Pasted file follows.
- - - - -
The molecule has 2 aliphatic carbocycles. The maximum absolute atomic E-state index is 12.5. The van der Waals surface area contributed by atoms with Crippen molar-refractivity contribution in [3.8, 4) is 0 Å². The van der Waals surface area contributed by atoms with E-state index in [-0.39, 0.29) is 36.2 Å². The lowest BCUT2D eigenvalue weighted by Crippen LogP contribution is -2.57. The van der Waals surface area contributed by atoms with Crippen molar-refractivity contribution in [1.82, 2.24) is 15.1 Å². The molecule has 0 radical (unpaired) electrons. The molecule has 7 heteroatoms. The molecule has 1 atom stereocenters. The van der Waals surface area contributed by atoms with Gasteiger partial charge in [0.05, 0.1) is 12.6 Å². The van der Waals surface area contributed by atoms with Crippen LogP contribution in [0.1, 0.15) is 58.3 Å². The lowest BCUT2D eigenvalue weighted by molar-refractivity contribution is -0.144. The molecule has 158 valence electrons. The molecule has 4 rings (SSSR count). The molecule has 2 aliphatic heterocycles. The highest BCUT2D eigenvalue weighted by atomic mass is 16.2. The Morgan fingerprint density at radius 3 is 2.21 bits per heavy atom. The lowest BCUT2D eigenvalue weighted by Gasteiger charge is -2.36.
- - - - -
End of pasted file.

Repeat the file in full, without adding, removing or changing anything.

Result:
The molecule has 2 aliphatic carbocycles. The maximum absolute atomic E-state index is 12.5. The van der Waals surface area contributed by atoms with Crippen molar-refractivity contribution in [3.8, 4) is 0 Å². The van der Waals surface area contributed by atoms with E-state index in [-0.39, 0.29) is 36.2 Å². The lowest BCUT2D eigenvalue weighted by Crippen LogP contribution is -2.57. The van der Waals surface area contributed by atoms with Crippen molar-refractivity contribution in [1.82, 2.24) is 15.1 Å². The molecule has 0 radical (unpaired) electrons. The molecule has 7 heteroatoms. The molecule has 1 atom stereocenters. The van der Waals surface area contributed by atoms with Gasteiger partial charge in [0.05, 0.1) is 12.6 Å². The van der Waals surface area contributed by atoms with Crippen LogP contribution in [0.1, 0.15) is 58.3 Å². The lowest BCUT2D eigenvalue weighted by molar-refractivity contribution is -0.144. The molecule has 158 valence electrons. The molecule has 4 rings (SSSR count). The molecule has 2 aliphatic heterocycles. The highest BCUT2D eigenvalue weighted by atomic mass is 16.2. The Morgan fingerprint density at radius 3 is 2.21 bits per heavy atom. The lowest BCUT2D eigenvalue weighted by Gasteiger charge is -2.36.